By Rev. Deb Mechler - St. Luke Homes and Services, Spencer
Recently I was in a spiritual group that was asked to share the Bible stories that mean the most to us right now. We talked about how these stories resonate with our understanding of what God is like.
The story I chose is in Luke 5:17-26, where Jesus heals a paralyzed man who is lowered through a hole in the roof because his determined friends figured out a way to get him what he needed. Jesus proceeded by forgiving the man his sins, whereby the Pharisees and teachers of the law were shocked by his claim to this kind of authority. Jesus cured the man to prove to them that he did have that authority.
I chose the story because the past year has made me feel broken in some ways. Then I had my knee replaced in February, and the recovery was rough for several weeks. The pandemic and my physical limitations made me feel vulnerable and weak. I wanted healing. I wanted these situations to be over.
God understood my weaknesses and healed me in the ways I needed instead of what seemed like the obvious solutions to me. My complaints were not immediately resolved. I needed sufficient time to learn about myself and God – things I would not have learned otherwise.
I appreciate the men in the gospel story who supported their disabled friend. I have support from many sides, and I appreciate community now more than ever. There is nothing like a global pandemic to make us realize our dependence on one another, and a period of recovery will do the same.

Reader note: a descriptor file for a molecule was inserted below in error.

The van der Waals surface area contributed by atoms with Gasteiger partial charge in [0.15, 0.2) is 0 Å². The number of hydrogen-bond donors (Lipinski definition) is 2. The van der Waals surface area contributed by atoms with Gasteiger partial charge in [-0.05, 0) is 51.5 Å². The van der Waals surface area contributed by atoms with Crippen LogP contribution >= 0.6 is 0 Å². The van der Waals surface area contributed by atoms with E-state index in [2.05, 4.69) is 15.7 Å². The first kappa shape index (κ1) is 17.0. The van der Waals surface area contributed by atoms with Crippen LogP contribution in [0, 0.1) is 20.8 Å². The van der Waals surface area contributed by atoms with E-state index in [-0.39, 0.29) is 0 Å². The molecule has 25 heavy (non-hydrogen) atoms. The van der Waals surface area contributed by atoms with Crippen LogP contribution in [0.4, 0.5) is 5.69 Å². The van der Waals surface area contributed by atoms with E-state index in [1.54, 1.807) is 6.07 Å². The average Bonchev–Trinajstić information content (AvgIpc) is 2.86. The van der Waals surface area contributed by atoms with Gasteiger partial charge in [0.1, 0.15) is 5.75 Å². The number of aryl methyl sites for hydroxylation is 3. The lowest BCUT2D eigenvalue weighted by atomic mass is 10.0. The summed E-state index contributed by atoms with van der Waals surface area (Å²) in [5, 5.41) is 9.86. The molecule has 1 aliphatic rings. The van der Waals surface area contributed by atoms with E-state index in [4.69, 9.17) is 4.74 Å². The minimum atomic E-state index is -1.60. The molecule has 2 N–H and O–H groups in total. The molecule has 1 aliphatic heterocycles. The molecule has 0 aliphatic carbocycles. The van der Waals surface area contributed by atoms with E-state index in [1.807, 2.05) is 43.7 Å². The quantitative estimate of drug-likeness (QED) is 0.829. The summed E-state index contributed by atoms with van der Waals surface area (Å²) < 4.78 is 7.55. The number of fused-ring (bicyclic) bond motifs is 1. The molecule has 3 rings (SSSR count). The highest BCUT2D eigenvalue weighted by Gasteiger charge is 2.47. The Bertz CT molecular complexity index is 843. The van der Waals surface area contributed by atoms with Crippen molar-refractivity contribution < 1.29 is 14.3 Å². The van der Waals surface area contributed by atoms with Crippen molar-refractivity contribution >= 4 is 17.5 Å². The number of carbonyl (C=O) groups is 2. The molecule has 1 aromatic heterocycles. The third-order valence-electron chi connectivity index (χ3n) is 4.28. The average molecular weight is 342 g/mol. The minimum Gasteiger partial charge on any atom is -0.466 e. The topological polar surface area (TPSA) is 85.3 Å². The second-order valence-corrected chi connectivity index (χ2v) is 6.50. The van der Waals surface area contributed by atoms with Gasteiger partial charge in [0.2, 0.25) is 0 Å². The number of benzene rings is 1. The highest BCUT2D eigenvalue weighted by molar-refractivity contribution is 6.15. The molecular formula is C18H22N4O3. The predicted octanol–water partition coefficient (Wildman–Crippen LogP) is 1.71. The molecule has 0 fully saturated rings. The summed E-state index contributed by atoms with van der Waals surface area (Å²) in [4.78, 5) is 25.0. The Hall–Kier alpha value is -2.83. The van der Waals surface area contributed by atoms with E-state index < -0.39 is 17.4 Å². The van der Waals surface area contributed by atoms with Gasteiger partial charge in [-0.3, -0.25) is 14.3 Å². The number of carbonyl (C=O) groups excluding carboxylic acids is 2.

I love the story most because it reveals Jesus’ heart. He knows how much shame and guilt can dampen and stunt our lives. He wants us to enjoy this life to its fullest and he absolves us of the bad decisions and habits that have caused such pain. He knows that what is going on inside of us needs the healing touch of love, and merely changing our circumstances will not make us whole.
In the process of pondering this story, a retelling of it welled up in me. Maybe it will shed new light on the story for you …
Even though the house was already crowded, when the elders arrived, they were given front row seats, where the teacher was telling curious stories about seeds and banquets and quarreling brothers.
A Pharisee was posing a convoluted question when falling debris gave them just enough warning to avoid the chunk of ceiling that barely missed Jesus himself. The dust cleared to reveal a makeshift pallet being lowered by ropes, tipping and wobbling, its passenger trembling and wide-eyed, wincing when he landed with a thump.
The teacher laid a calming hand on his shoulder and then smiled up at his friends, whose chutzpah left a ragged gap in the ceiling.
Simon was heard murmuring his prediction: another healing! But Jesus looked deeply and thoughtfully at the man and said, “My friend, be assured, your sins no longer have the power to cripple your spirit.”
The elders immediately exercised their veto power, with force.
Jesus’ thoughtful gaze turned on them.
“Please trust me. I know the deepest truth and it is this: paralysis of the limbs is nothing compared to the paralyzing effects of a rebellious spirit. So that you will know this too, watch this man walk home with healthy legs and an unburdened heart.”
Sure enough, the man stood tentatively, took a few shaky steps and left differently than he came, light on his feet, his pallet of shame left behind in a pile of dusty, broken-down dogma.